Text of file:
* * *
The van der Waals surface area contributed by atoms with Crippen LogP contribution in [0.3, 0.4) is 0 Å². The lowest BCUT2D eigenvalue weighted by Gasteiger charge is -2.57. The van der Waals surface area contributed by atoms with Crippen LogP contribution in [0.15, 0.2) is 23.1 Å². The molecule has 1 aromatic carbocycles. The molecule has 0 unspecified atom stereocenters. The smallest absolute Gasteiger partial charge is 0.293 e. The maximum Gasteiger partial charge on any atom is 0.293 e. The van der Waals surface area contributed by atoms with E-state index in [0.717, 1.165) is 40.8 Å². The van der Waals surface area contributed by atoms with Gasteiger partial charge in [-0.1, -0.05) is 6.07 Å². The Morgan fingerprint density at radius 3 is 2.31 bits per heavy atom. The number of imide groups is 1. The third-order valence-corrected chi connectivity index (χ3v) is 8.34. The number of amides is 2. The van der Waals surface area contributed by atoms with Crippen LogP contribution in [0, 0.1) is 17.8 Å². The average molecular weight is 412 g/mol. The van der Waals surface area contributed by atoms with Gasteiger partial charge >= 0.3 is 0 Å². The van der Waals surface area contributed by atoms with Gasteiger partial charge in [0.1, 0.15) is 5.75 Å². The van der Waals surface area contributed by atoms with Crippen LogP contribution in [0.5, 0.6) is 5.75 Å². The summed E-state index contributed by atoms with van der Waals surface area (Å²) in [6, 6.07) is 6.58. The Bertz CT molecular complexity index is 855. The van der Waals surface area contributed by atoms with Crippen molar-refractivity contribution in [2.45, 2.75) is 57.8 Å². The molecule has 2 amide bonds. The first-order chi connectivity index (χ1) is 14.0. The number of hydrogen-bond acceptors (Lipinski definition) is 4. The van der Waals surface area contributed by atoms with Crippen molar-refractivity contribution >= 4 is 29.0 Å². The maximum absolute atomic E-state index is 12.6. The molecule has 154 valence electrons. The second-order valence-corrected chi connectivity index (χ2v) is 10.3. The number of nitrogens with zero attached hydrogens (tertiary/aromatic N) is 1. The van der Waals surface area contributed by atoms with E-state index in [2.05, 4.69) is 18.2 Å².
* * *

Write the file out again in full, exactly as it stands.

The van der Waals surface area contributed by atoms with Crippen LogP contribution in [0.3, 0.4) is 0 Å². The lowest BCUT2D eigenvalue weighted by Gasteiger charge is -2.57. The van der Waals surface area contributed by atoms with Crippen LogP contribution in [0.15, 0.2) is 23.1 Å². The molecule has 1 aromatic carbocycles. The molecule has 0 unspecified atom stereocenters. The smallest absolute Gasteiger partial charge is 0.293 e. The maximum Gasteiger partial charge on any atom is 0.293 e. The van der Waals surface area contributed by atoms with E-state index in [0.717, 1.165) is 40.8 Å². The van der Waals surface area contributed by atoms with Gasteiger partial charge in [-0.1, -0.05) is 6.07 Å². The Morgan fingerprint density at radius 3 is 2.31 bits per heavy atom. The number of imide groups is 1. The third-order valence-corrected chi connectivity index (χ3v) is 8.34. The number of amides is 2. The van der Waals surface area contributed by atoms with Crippen LogP contribution in [0, 0.1) is 17.8 Å². The average molecular weight is 412 g/mol. The van der Waals surface area contributed by atoms with Gasteiger partial charge >= 0.3 is 0 Å². The van der Waals surface area contributed by atoms with Gasteiger partial charge in [0.1, 0.15) is 5.75 Å². The van der Waals surface area contributed by atoms with Crippen LogP contribution in [0.5, 0.6) is 5.75 Å². The summed E-state index contributed by atoms with van der Waals surface area (Å²) in [6, 6.07) is 6.58. The Bertz CT molecular complexity index is 855. The van der Waals surface area contributed by atoms with Crippen molar-refractivity contribution in [2.45, 2.75) is 57.8 Å². The molecule has 2 amide bonds. The first-order chi connectivity index (χ1) is 14.0. The number of hydrogen-bond acceptors (Lipinski definition) is 4. The van der Waals surface area contributed by atoms with Crippen molar-refractivity contribution >= 4 is 29.0 Å². The maximum absolute atomic E-state index is 12.6. The molecule has 154 valence electrons. The second-order valence-corrected chi connectivity index (χ2v) is 10.3. The number of nitrogens with zero attached hydrogens (tertiary/aromatic N) is 1. The van der Waals surface area contributed by atoms with E-state index in [2.05, 4.69) is 18.2 Å².